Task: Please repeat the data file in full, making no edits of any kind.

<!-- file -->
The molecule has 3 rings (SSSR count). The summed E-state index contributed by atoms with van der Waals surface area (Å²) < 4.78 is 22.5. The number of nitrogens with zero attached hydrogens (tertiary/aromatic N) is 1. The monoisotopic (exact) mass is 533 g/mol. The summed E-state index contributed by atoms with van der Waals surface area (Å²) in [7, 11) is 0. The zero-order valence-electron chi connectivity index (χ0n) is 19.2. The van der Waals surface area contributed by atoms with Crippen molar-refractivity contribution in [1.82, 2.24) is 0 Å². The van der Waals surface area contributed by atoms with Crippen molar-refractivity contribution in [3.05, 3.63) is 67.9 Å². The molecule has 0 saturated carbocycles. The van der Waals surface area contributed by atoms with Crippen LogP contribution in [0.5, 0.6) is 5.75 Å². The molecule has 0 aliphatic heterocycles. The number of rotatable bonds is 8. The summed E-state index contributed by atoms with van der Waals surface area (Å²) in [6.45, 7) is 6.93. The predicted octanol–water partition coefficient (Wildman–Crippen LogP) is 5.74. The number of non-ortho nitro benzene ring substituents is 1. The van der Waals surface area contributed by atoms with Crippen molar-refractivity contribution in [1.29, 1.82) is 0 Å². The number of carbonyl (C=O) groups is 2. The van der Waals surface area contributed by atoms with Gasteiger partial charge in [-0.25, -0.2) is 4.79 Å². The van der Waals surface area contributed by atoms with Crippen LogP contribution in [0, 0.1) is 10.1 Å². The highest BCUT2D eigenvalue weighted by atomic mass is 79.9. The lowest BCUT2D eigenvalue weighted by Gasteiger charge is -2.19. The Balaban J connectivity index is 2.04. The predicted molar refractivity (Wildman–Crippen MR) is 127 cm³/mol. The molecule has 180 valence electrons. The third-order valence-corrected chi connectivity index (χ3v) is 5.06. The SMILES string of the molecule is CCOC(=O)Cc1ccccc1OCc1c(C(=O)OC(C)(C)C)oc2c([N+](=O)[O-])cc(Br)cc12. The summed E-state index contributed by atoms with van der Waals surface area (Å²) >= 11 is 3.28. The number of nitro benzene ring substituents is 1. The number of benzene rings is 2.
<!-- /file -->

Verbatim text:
The molecule has 3 rings (SSSR count). The summed E-state index contributed by atoms with van der Waals surface area (Å²) < 4.78 is 22.5. The number of nitrogens with zero attached hydrogens (tertiary/aromatic N) is 1. The monoisotopic (exact) mass is 533 g/mol. The summed E-state index contributed by atoms with van der Waals surface area (Å²) in [7, 11) is 0. The zero-order valence-electron chi connectivity index (χ0n) is 19.2. The van der Waals surface area contributed by atoms with Crippen molar-refractivity contribution in [1.82, 2.24) is 0 Å². The van der Waals surface area contributed by atoms with Crippen molar-refractivity contribution in [3.05, 3.63) is 67.9 Å². The molecule has 0 saturated carbocycles. The van der Waals surface area contributed by atoms with Crippen LogP contribution in [0.5, 0.6) is 5.75 Å². The molecule has 0 aliphatic heterocycles. The number of rotatable bonds is 8. The summed E-state index contributed by atoms with van der Waals surface area (Å²) in [6.45, 7) is 6.93. The predicted octanol–water partition coefficient (Wildman–Crippen LogP) is 5.74. The number of non-ortho nitro benzene ring substituents is 1. The van der Waals surface area contributed by atoms with Crippen molar-refractivity contribution in [1.29, 1.82) is 0 Å². The number of carbonyl (C=O) groups is 2. The van der Waals surface area contributed by atoms with Gasteiger partial charge in [-0.25, -0.2) is 4.79 Å². The van der Waals surface area contributed by atoms with Crippen LogP contribution in [0, 0.1) is 10.1 Å². The highest BCUT2D eigenvalue weighted by atomic mass is 79.9. The lowest BCUT2D eigenvalue weighted by Gasteiger charge is -2.19. The Balaban J connectivity index is 2.04. The predicted molar refractivity (Wildman–Crippen MR) is 127 cm³/mol. The molecule has 180 valence electrons. The third-order valence-corrected chi connectivity index (χ3v) is 5.06. The SMILES string of the molecule is CCOC(=O)Cc1ccccc1OCc1c(C(=O)OC(C)(C)C)oc2c([N+](=O)[O-])cc(Br)cc12. The summed E-state index contributed by atoms with van der Waals surface area (Å²) >= 11 is 3.28. The number of nitro benzene ring substituents is 1. The number of benzene rings is 2.